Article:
Another snowy winter has passed and a reasonably early start to spring has led to a beautifully cool summer so far in the Upper Peninsula. We spent a good chunk of the winter (when I wasn’t enjoying skiing on my newly-mended foot) sorting fallen ceiling boards, removing the old nails, and putting them back into place.
We had blown cellulose insulation into the ceiling ourselves, which worked out great until we got to the peak of the ceiling, at which point I had stuffed bags of foam insulation scraps into the open space as best as I could, then holding them in place with squares of blue styrofoam. That was good from the standpoint of not wasting the insulation we had trimmed from the walls in order to fit the logs when doing the inner wall, but not the best from an insulation standpoint – there were gaps between the bags and we wanted a tighter seal.
I figured that since I had to re-do the ceiling, and since the peak was now accessible again, it would be a good idea to do the insulation at the top the way we really wanted it.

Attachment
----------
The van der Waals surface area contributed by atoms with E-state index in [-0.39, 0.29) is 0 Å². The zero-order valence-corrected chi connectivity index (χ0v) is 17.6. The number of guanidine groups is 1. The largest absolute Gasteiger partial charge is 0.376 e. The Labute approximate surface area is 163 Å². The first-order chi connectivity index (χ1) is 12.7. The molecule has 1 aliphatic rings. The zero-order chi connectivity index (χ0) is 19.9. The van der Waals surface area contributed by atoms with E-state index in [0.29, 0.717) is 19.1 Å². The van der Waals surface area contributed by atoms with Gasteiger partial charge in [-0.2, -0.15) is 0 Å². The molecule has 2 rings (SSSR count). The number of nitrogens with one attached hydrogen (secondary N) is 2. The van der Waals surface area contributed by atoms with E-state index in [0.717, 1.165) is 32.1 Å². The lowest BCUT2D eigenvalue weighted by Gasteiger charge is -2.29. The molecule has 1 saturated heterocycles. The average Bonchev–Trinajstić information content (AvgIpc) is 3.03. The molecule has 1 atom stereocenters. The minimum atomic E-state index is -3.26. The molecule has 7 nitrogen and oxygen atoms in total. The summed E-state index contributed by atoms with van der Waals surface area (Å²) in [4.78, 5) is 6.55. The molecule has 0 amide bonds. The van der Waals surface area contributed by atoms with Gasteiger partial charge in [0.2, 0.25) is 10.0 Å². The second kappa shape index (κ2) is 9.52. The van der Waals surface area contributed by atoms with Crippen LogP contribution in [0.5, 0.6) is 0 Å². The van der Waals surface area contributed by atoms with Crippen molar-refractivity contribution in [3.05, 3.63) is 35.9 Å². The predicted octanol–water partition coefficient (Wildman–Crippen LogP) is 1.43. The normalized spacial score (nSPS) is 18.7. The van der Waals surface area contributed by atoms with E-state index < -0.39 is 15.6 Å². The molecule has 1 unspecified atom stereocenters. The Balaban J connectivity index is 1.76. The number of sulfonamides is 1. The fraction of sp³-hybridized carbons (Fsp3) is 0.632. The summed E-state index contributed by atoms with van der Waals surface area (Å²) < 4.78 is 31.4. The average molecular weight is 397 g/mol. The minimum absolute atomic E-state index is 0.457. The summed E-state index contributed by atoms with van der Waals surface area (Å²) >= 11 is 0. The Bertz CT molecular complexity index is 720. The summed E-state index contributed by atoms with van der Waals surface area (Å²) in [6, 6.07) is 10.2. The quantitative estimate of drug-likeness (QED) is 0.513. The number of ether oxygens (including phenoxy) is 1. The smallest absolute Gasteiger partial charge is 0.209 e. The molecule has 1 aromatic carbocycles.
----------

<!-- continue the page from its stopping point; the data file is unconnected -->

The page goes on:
I used a spray-foam kit from a big box store – it’s similar to the cans of spray foam that you can get, but covers a lot more area, and comes in the form of two tanks whose contents get mixed together at the spray nozzle. It’s messy work, and requires a respirator and sacrificial clothes, as well as protecting the rest of the house with plastic dropcloths, since tiny droplets of foam get everywhere. I hope to not ever have to do that again. After I was done, the bays between the rafters all had at least six inches of foam in them, sealing the ceiling but good.
Once again, I crammed bags of insulation scraps into the bays and locked them into place with blueboard:
Finally, I put back the OSB sheathing and re-spackled the joints, and nailed up the final courses of knotty aspen paneling on the ceiling. As you might imagine, I used stout screws in the top course, to prevent any re-occurrences of fallen ceiling syndrome. You can’t tell that there was ever a ceiling drama now, and the house is better insulated for it.
I started writing this post in June, when the lupins were in high bloom, as you can see from the first picture. Our next task: finish cordwooding the walls!